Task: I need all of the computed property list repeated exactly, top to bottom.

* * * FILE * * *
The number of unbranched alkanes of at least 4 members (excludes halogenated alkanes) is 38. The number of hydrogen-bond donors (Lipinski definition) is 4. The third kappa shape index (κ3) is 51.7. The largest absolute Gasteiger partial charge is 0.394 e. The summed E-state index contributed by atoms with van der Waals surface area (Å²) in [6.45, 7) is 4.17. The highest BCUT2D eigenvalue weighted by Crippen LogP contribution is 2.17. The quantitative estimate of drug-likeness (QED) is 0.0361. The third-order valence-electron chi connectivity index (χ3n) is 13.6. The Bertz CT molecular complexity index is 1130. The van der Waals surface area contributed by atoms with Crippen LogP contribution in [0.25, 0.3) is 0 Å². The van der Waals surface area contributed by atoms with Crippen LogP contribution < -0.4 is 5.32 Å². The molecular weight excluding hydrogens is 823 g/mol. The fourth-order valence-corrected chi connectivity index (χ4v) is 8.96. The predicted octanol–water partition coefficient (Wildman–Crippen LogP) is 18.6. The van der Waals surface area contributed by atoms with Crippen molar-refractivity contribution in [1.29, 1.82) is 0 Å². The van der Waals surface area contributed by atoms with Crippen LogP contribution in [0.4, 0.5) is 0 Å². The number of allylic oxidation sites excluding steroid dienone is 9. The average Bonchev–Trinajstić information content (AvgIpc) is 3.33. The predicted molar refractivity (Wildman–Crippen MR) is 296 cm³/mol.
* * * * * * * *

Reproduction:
The number of unbranched alkanes of at least 4 members (excludes halogenated alkanes) is 38. The number of hydrogen-bond donors (Lipinski definition) is 4. The third kappa shape index (κ3) is 51.7. The largest absolute Gasteiger partial charge is 0.394 e. The summed E-state index contributed by atoms with van der Waals surface area (Å²) in [6.45, 7) is 4.17. The highest BCUT2D eigenvalue weighted by Crippen LogP contribution is 2.17. The quantitative estimate of drug-likeness (QED) is 0.0361. The third-order valence-electron chi connectivity index (χ3n) is 13.6. The Bertz CT molecular complexity index is 1130. The van der Waals surface area contributed by atoms with Crippen LogP contribution in [0.25, 0.3) is 0 Å². The van der Waals surface area contributed by atoms with Crippen LogP contribution < -0.4 is 5.32 Å². The molecular weight excluding hydrogens is 823 g/mol. The fourth-order valence-corrected chi connectivity index (χ4v) is 8.96. The predicted octanol–water partition coefficient (Wildman–Crippen LogP) is 18.6. The van der Waals surface area contributed by atoms with Crippen molar-refractivity contribution in [1.29, 1.82) is 0 Å². The van der Waals surface area contributed by atoms with Crippen LogP contribution in [0.4, 0.5) is 0 Å². The number of allylic oxidation sites excluding steroid dienone is 9. The average Bonchev–Trinajstić information content (AvgIpc) is 3.33. The predicted molar refractivity (Wildman–Crippen MR) is 296 cm³/mol.